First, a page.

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Film/TV Film

Published on September 7th, 2018 | by voxx

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A Short History of Film

Sir Christopher Lee, Lon Chaney, Lon Chaney Jr., Kate Winslet, Leonardo DiCaprio, Johnny Depp, Helena Bonham Carter, Anne Hathaway, Christopher Nolan, Brad Pitt, Sir Patrick Stewart and perhaps the biggest name in modern film Tom Cruise. Actors, writers, producers and directors people who have become legends on the screen and off, people who have made reputations for themselves in both modern film and films of old. Whether they are playing Dracula, Sweeney Todd, Shakespeare or even directing the biggest blockbusters, these people are known as legends of the world of modern film. And there are a lot of films out there…

If you have the chance to look at IMDb, possibly the biggest movie database in the world, and select a year that a film is meant to be released, for example perhaps next year’s ‘IT: Chapter Two’you will see that there are in the region of around 10,000 films released per year, yet most of them don’t even get seen. However, if you look back to perhaps to 1939 (the year that ‘The Wizard of Oz’ was first released) there were only a few hundred films made. But film goes back even further than that. Those born in the early 21st century especially generally only see film as a new piece of media, but it isn’t; the question that now arises is, just how old is film media?

Well, the answer may surprise you. Is it 90 years old? Or possibly even 100 years old? No, film actually first started 130 years ago in 1888, by French illusionist and director Georges Méliès, who spent years of his early life creating and correcting the formula to make entertainment until finally he stumbled upon it, and thus film was born. However, it wasn’t well received by any patrons of early cinema. Most in the late 1800’s preferred to go to the theatre and see the latest play, and it wasn’t until a few years later that people, mostly in France, started to accept that film would be sticking in the modern world, and so his next film was released. But it wasn’t until 1902 and the release of his most famous film, ‘A Trip to the Moon’, that he started to become a household name, and thus millions more would start to come to terms with this new media.

As for when film would make the conversion between silent and sound, this wasn’t until the late 1920’s. At first, the conversion between the two was quite a difficult process that involves a microphone being inserted through the suit or dress. Having a microphone behind the camera, as boom mics weren’t quite invented yet, would involve a lot of microphones, volume adjustment and voice testing (that would’ve been a rigorous process), all of which can be seen in 2012’s Best Picture winner, ‘The Artist’.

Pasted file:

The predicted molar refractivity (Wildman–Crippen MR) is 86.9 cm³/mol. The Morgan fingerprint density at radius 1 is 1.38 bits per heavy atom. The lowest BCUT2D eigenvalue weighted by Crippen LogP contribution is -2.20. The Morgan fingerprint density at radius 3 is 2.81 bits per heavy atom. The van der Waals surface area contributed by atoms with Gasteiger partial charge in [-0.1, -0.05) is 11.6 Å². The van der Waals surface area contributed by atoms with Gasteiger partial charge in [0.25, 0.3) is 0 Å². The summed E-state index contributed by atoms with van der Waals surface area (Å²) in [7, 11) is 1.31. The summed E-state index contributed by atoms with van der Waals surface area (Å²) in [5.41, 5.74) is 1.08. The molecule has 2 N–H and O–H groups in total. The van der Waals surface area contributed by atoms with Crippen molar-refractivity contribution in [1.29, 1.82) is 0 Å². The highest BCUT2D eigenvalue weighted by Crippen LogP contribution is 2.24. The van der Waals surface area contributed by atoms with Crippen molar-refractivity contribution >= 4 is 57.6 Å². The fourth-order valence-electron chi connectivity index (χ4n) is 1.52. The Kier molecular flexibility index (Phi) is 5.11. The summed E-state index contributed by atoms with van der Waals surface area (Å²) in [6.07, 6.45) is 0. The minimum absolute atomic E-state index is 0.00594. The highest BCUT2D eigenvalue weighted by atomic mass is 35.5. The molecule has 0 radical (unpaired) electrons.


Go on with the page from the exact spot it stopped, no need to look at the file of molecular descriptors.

Now, colour took a little longer still, and it also needed a bigger budget. It is little known that this year’s ‘Avengers: Infinity War’ cost a total of $374 million to make and produce, but over 90 years ago this would have been a lot cheaper. If you were to take 1927’s ‘Metropolis’ out of the equation, which cost 5 million Reichmarks (a currency that no longer exists), the most expensive film in the world would be worth billions today. Films back then would only cost thousands to make, which is still a lot of money if you were to involve modern inflation, but years later film started to get a lot more popular.

This is when awards enter the circuit. Enter the Academy Awards (or Oscars), perhaps the oldest and biggest awards in film. They first came around in 1928 – so yes, they are 90 years old. A lot of big names have won an Oscar, and some of the best films ever have a few Oscars to their name. For example, there are three that are tied for the most Oscar wins: Ben-Hur (1958), Titanic(1997) and The Lord of the Rings: The Return of the King (2003), each having been awarded 11 Oscars.

Of course, it’s not just budget, reviews or awards that make you notice a film for all it’s worth, it’s also world records. For example, the first ever horror film, ‘Le Manoir de Diable’ (or by it’s English title ‘The Haunted Castle’), made in 1896, or maybe the first edgy film in the form of 1915’s ‘Birth of a Nation’, the first film that was banned from world cinema for its involvement in the Ku Klux Klan. Of course there have been many more that have been banned, but let’s not talk about them. Instead, let’s talk about money, sweet, sweet money. To bask in its glory is enough to make a poor man feel rich, but we seem to have gone away with ourselves then. Every movie requires money, as they need a budget to spend, but now it’s about how much a movie makes in the box-office. The highest grossing film is currently 2009’s ‘Avatar’, which made a total of $2.8 billion at the box-office, yet if you involve modern inflation that title would actually belong to 1939’s ‘Gone With the Wind’ that has a total of $3.6 billion.

So as you can see, film has a long and prosperous history filled with many blockbusters, a lot of likable actors and actresses past or present, and filled with a lot of starry eyes, by which we mean the audience. Film could and still can entertain anybody of any age or of any language, and so it has every right to be celebrated.

- By Corey Denford


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